I made my peace that she had retired for good because not every superstar can reinvent themselves like Amitabh did later in his career. How wrong I was about her! Come 2012 and she came back with a bang as Mrs. Deshpande, aided by a lovely cast, terrific script, fresh director and superb soundtrack; Sridevi took me back to my childhood days. As I watched her dance to the beats of Navrai Majhi, she had wooed me back! I realised that the kid in me had never left and I was back in being in awe of her!
I watched English Vinglish – First Day First show in the Theatres and realised how much I had missed her in the movies. Madhuri was/is my favourite (and there is a loads of Marathi bias in that fandom), but I loved Sridevi to bits and her playing a Marathi lady from Pune was the ultimate icing on the cake.
Since then I have been eagerly waiting to see her in new roles and redefine her career as Amitabh did; and then suddenly out of nowhere, the news of her demise hit me on Saturday night. I can’t quite understand how someone you have never met can bring that feeling of emptiness in you once they are gone. Sridevi was such a huge part of my growing up – especially made those late 80s and early 90s so memorable. Her death brought back all those lovely associated memories and I realised after all these years, I can still recollect most of them vividly.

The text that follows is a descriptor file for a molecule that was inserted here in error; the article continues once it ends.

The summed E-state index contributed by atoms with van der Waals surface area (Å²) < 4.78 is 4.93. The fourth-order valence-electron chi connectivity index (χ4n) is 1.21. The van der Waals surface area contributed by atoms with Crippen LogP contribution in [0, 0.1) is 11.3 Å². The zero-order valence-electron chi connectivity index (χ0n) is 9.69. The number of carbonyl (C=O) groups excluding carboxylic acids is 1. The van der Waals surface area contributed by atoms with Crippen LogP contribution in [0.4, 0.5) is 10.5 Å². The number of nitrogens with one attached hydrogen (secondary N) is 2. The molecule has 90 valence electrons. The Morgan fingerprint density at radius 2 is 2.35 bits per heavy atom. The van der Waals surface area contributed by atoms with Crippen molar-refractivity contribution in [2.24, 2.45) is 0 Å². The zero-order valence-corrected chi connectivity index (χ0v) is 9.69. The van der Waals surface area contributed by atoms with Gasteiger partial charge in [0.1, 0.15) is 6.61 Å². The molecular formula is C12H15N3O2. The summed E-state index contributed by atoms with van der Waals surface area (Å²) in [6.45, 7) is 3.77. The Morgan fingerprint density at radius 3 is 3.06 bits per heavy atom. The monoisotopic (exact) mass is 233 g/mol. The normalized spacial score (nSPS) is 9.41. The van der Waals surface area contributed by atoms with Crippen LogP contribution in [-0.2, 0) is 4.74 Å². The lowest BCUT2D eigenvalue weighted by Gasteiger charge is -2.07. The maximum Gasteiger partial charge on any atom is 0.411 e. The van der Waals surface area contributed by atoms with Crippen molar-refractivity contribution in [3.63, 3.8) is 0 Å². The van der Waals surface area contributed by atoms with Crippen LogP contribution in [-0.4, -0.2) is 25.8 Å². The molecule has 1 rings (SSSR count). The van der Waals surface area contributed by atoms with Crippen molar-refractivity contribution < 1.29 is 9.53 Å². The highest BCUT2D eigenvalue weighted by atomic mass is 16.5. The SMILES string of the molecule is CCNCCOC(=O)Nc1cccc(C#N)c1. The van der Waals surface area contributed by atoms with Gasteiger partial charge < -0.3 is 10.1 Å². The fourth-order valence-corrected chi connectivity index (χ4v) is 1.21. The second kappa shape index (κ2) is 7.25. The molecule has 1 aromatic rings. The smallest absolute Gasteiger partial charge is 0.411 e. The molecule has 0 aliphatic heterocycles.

I still cannot believe she is gone. For the next few weeks, I will go back to browsing YouTube for her videos and movies, and listening to Hawa Hawai in a loop – and when the song plays, that memory of us 8-year olds trying to master the dance step (5:44 onwards in the clip above) from that song will keep coming back.
You will continue to rule our memories dearest Sridevi, even when you are long gone, because you were the only Queen that ruled our hearts!